Children of Female Soldiers at Greatest Risk for Abuse Prior to Parent’s Deployment

New Study Details Family Characteristics Associated with Child Maltreatment in U.S. Army Families

Philadelphia, Pa. – October 4, 2017 – With growing evidence around the increased risk of child abuse and neglect surrounding a U.S. Army soldier’s deployment, new research from PolicyLab at Children’s Hospital of Philadelphia (CHOP) reveals that the risk may not be the same for children of male and female soldiers. In a study published in Military Medicine, PolicyLab researchers report that children of male U.S. Army soldiers are at greatest risk for abuse and neglect following deployment, while children of female soldiers are at greatest risk prior to deployment. These findings are part of the largest-ever study of child abuse and neglect in the military.

The study also found that whether the soldier in the family is mom or dad doesn’t change the overall likelihood of abuse and neglect, and children in U.S. Army families whose parent is diagnosed with a mental health condition prior to the child’s birth are at increased risk for abuse or neglect. While the findings do not identify the perpetrator of abuse, they provide new details about particular characteristics of U.S. Army families that contribute to risk for child abuse and neglect around periods of deployment.

“This is the first study to look closely at how U.S. Army families may respond differently to deployment-related stress, and how that could affect the likelihood of abuse or neglect for their children,” said Doug Strane, MPH, research associate at PolicyLab and lead author on the study. “With these findings, we can see how providing targeted services to mothers prior to deployment, for example, could go a long way to preventing abuse or neglect of their children.”

This study builds upon prior PolicyLab research which found that children in U.S. Army families overall are at highest risk for abuse and neglect during the six months following their parent’s deployment, and at an even greater risk if their parent is deployed a second time.

“For the more than 50 percent of Armed Forces members who are parents, deployment can introduce serious stress within their families and create a unique environment that is associated with child abuse and neglect,” said David Rubin, MD, MSCE, director of PolicyLab and senior author on the study. “The knowledge that time of greatest risk for child abuse and neglect in a U.S. Army family differs whether the soldier parent is male or female can better inform screening and positioning of Family Advocacy Program resources to help support families when they need it most.”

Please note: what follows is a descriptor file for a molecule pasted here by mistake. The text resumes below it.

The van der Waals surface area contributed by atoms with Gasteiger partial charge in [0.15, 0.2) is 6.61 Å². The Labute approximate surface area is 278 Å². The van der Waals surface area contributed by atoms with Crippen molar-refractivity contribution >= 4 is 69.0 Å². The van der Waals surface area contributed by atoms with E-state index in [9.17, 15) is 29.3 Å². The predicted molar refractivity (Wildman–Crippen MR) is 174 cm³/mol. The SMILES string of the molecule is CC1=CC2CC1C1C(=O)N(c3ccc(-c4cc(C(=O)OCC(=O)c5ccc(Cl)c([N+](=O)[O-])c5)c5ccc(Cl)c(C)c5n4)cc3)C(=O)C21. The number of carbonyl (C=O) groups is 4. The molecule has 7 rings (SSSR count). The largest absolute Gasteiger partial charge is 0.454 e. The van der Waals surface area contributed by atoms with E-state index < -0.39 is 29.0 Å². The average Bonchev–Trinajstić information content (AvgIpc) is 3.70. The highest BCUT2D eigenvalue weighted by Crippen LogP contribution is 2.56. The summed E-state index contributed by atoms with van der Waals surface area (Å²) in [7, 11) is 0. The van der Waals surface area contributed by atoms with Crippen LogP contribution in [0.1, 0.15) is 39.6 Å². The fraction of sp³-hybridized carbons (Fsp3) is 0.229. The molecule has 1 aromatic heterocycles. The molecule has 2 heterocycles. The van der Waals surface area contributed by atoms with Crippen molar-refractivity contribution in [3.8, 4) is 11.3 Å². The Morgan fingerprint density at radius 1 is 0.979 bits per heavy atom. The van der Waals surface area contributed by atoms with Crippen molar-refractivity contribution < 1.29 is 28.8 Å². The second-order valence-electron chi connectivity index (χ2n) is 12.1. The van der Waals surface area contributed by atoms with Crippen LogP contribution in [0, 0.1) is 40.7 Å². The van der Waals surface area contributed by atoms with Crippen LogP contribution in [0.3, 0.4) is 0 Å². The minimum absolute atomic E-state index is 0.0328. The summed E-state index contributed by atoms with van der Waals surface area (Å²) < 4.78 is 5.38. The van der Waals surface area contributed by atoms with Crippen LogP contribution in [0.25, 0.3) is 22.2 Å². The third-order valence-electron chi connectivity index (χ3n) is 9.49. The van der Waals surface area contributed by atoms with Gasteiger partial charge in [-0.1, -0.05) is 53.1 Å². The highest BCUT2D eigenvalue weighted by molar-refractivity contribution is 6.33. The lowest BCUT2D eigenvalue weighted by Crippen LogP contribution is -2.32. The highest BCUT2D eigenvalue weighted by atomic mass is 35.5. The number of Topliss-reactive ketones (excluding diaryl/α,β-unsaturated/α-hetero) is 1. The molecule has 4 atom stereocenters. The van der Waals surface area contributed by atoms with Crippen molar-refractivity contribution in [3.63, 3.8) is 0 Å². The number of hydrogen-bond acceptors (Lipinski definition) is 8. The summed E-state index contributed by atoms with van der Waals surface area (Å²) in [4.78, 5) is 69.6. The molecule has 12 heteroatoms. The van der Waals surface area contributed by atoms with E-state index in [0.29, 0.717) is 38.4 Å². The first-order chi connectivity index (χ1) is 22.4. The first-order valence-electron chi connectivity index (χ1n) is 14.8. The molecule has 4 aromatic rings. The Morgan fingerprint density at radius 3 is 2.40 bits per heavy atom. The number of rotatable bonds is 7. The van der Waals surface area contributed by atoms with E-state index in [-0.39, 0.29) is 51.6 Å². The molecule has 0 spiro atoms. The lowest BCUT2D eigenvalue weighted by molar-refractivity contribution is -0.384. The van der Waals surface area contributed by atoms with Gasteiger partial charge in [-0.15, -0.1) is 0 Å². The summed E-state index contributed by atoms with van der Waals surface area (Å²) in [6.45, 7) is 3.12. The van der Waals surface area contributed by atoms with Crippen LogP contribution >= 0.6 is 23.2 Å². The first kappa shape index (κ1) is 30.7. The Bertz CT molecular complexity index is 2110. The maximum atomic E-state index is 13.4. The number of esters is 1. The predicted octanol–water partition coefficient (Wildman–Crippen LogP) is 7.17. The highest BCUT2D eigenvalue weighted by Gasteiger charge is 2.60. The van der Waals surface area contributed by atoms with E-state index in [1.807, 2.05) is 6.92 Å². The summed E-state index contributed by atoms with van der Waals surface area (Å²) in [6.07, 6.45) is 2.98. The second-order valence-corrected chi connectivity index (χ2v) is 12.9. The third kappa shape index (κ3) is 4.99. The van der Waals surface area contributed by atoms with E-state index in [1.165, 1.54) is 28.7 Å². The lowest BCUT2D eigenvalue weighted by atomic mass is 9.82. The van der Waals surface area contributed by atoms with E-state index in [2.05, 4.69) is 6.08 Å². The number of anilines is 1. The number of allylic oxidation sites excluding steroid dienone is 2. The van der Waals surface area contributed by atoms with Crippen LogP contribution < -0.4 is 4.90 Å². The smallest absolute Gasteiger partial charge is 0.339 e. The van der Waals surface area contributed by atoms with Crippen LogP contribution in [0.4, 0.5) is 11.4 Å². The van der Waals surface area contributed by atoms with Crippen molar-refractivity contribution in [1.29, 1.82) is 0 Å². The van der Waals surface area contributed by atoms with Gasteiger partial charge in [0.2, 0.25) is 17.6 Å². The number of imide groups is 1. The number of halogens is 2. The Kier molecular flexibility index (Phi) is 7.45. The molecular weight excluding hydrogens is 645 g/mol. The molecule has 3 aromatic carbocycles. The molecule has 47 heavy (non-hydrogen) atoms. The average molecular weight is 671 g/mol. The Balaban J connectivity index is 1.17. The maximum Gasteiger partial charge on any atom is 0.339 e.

Both studies pull from a data set of all U.S. Army soldiers and their families who were deployed one or two times between 2001 and 2007, including insurance claims and reports to the U.S. Army Family Advocacy Program. The Department of Defense created the Family Advocacy Program (FAP) in 1981 to investigate child abuse and neglect cases and provide treatment and supportive services for affected military families. There is a FAP office in each branch of the military.

Limitations: Identifying cases of child maltreatment is fraught with challenges, given the many different sources from which reports of maltreatment can originate. For this reason, we used two different sources (substantiated FAP maltreatment reports and medical maltreatment diagnosis) to identify our outcome of interest. Additionally, our study examined soldier mental illness only when identified prior to a child’s birth. This likely miscategorized some soldiers’ mental illness status if their mental illness was identified following the child’s birth. By under-detecting mental illness, we are likely underestimating the true magnitude of its relationship with maltreatment. Finally, we were unable to examine the relationship to maltreatment with other important characteristics such as a soldier’s direct combat exposure and a family’s socioeconomic status.

Citation: Strane D, Lynch KG, Griffis HM, et al. Family characteristics associated with child maltreatment across the deployment cycle of U.S. Army soldiers. Military Medicine. 2017.

Funding: The Department of the Army (award number: W81XWH-11-2-0100) sponsored this work.


About PolicyLab at Children’s Hospital of Philadelphia: PolicyLab at Children’s Hospital of Philadelphia (CHOP) is dedicated to achieving optimal child health and well-being by informing program and policy changes through interdisciplinary research. Founded in 2008, PolicyLab is a Center of Emphasis within the CHOP Research Institute, one of the largest pediatric research institutes in the country. With more than 25 highly-regarded faculty and 35 passionate staff who bring expertise from myriad of fields covering health, research and health policy, our work focuses on improving public systems, improving health care delivery and improving child health outcomes. For more information, visit

About Children’s Hospital of Philadelphia: Children’s Hospital of Philadelphia was founded in 1855 as the nation’s first pediatric hospital. Through its long-standing commitment to providing exceptional patient care, training new generations of pediatric healthcare professionals and pioneering major research initiatives, Children's Hospital has fostered many discoveries that have benefited children worldwide. Its pediatric research program is among the largest in the country. In addition, its unique family-centered care and public service programs have brought the 546-bed hospital recognition as a leading advocate for children and adolescents. For more information, visit